The Eurosceptics’ great hope is that anti-establishment sentiment and discontent with the Conservatives will manifest itself through an Out vote. But the possibility of a referendum as early as next May reduces the risk of it functioning as a vehicle for midterm protest. Should economic growth collapse, the incentive to avoid further turbulence will only sharpen. History may yet record Cameron as the Prime Minister who presided over three referendums (on the Alternative Vote, Scottish independence and the EU) and preserved the status quo in each. For a Conservative leader, it would be an apt legacy.

George Eaton is political editor of the New Statesman.

This article first appeared in the 27 May 2015 issue of the New Statesman, Saying the Unsayable

Getty
Show Hide image

The most terrifying thing about Donald Trump's speech? What he didn't say

No politician uses official speeches to put across their most controversial ideas. But Donald Trump's are not hard to find. 

As Donald Trump took the podium on a cold Washington day to deliver his inauguration speech, the world held its breath. Viewers hunched over televisions or internet streaming services watched Trump mouth “thank you” to the camera, no doubt wondering how he could possibly live up to his deranged late-night Twitter persona. In newsrooms across America, reporters unsure when they might next get access to a president who seems to delight in denying them the right to ask questions got ready to parse his words for any clue as to what was to come. Some, deciding they couldn’t bear to watch, studiously busied themselves with other things.

But when the moment came, Trump’s speech was uncharacteristically professional – at least compared to his previous performances. The fractured, repetitive grammar that marks many of his off-the-cuff statements was missing, and so, too, were most of his most controversial policy ideas.

Trump told the crowd that his presidency would “determine the course of America, and the world, for many, many years to come” before expressing his gratefulness to President Barack Obama and Michelle Obama for their “gracious aid” during the transition. “They have been magnificent," Trump said, before leading applause of thanks from the crowd.

If this opening was innocent enough, however, it all changed in the next breath. The new president moved quickly to the “historic movement”, “the likes of which the world has never seen before”, that elected him President. Following the small-state rhetoric of his campaign, Trump promised to take power from the “establishment” and restore it to the American people. “This moment," he told them, “Is your moment. It belongs to you.”

A good deal of the speech was given over to re-iterating his nationalist positions while also making repeated references to the key issues – “Islamic terrorism” and families – that remain points of commonality within the fractured Republican GOP.

The loss of business to overseas producers was blamed for “destroying our jobs”. “Protection," Trump said, “Will lead to great strength." He promised to end what he called the “American carnage” caused by drugs and crime.

“From this day forward," Trump said, “It’s going to be only America first."

There was plenty in the speech, then, that should worry viewers, particularly if you read Trump’s promises to make America “unstoppable” so it can “win” again in light of his recent tweets about China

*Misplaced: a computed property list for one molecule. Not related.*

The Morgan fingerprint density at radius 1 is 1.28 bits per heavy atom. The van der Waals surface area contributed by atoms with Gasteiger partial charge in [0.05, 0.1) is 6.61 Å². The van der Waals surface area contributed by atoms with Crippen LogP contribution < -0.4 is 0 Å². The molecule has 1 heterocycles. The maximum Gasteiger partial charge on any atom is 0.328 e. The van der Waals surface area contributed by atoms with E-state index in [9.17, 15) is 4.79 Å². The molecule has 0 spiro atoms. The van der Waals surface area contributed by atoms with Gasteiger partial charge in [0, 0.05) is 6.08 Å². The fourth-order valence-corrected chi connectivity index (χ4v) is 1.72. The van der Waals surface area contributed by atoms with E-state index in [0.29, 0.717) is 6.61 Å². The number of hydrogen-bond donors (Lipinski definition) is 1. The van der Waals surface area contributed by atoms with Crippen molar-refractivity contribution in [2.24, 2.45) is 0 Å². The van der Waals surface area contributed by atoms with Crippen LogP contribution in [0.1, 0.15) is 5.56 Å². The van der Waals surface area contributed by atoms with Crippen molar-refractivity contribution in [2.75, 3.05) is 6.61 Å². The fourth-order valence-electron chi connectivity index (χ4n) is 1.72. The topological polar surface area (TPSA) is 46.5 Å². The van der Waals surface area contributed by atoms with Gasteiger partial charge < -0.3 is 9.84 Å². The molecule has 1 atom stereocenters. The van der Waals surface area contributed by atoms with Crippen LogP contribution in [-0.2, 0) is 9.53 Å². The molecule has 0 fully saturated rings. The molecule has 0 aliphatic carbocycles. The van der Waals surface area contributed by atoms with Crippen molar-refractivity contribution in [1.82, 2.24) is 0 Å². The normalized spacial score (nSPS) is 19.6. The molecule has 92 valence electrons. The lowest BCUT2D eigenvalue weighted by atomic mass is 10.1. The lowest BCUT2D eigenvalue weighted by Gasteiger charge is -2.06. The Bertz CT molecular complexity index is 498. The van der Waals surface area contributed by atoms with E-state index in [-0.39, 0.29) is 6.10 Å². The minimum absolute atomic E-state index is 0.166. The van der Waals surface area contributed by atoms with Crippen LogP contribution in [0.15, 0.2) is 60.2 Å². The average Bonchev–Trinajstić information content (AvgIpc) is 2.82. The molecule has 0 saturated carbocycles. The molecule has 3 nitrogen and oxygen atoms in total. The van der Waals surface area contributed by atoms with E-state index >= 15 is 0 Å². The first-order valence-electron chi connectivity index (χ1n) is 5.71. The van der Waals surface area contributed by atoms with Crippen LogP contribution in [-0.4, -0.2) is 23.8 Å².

But it was the things Trump didn't mention that should worry us most. Trump, we know, doesn’t use official channels to communicate his most troubling ideas. From bizarre television interviews to his upsetting and offensive rallies and, of course, the infamous tweets, the new President is inclined to fling his thoughts into the world as and when he sees fit, not on the occasions when he’s required to address the nation (see, also, his anodyne acceptance speech).

It’s important to remember that Trump’s administration wins when it makes itself seem as innocent as possible. During the speech, I was reminded of my colleague Helen Lewis’ recent thoughts on the “gaslighter-in-chief”, reflecting on Trump’s lying claim that he never mocked a disabled reporter. “Now we can see," she wrote, “A false narrative being built in real time, tweet by tweet."

Saying things that are untrue isn’t the only way of lying – it is also possible to lie by omission.

There has been much discussion as to whether Trump will soften after he becomes president. All the things this speech did not mention were designed to keep us guessing about many of the President’s most controversial promises.

Trump did not mention his proposed ban on Muslims entering the US, nor the wall he insists he will erect between America and Mexico (which he maintains the latter will pay for). He maintained a polite coolness towards the former President and avoiding any discussion of alleged cuts to anti-domestic violence programs and abortion regulations. Why? Trump wanted to leave viewers unsure as to whether he actually intends to carry through on his election rhetoric.

To understand what Trump is capable of, therefore, it is best not to look to his speeches on a global stage, but to the promises he makes to his allies. So when the President’s personal website still insists he will build a wall, end catch-and-release, suspend immigration from “terror-prone regions” “where adequate screening cannot occur”; when, despite saying he understands only 3 per cent of Planned Parenthood services relate to abortion and that “millions” of women are helped by their cancer screening, he plans to defund Planned Parenthood; when the president says he will remove gun-free zones around schools “on his first day” - believe him.  

Stephanie Boland is digital assistant at the New Statesman. She tweets at @stephanieboland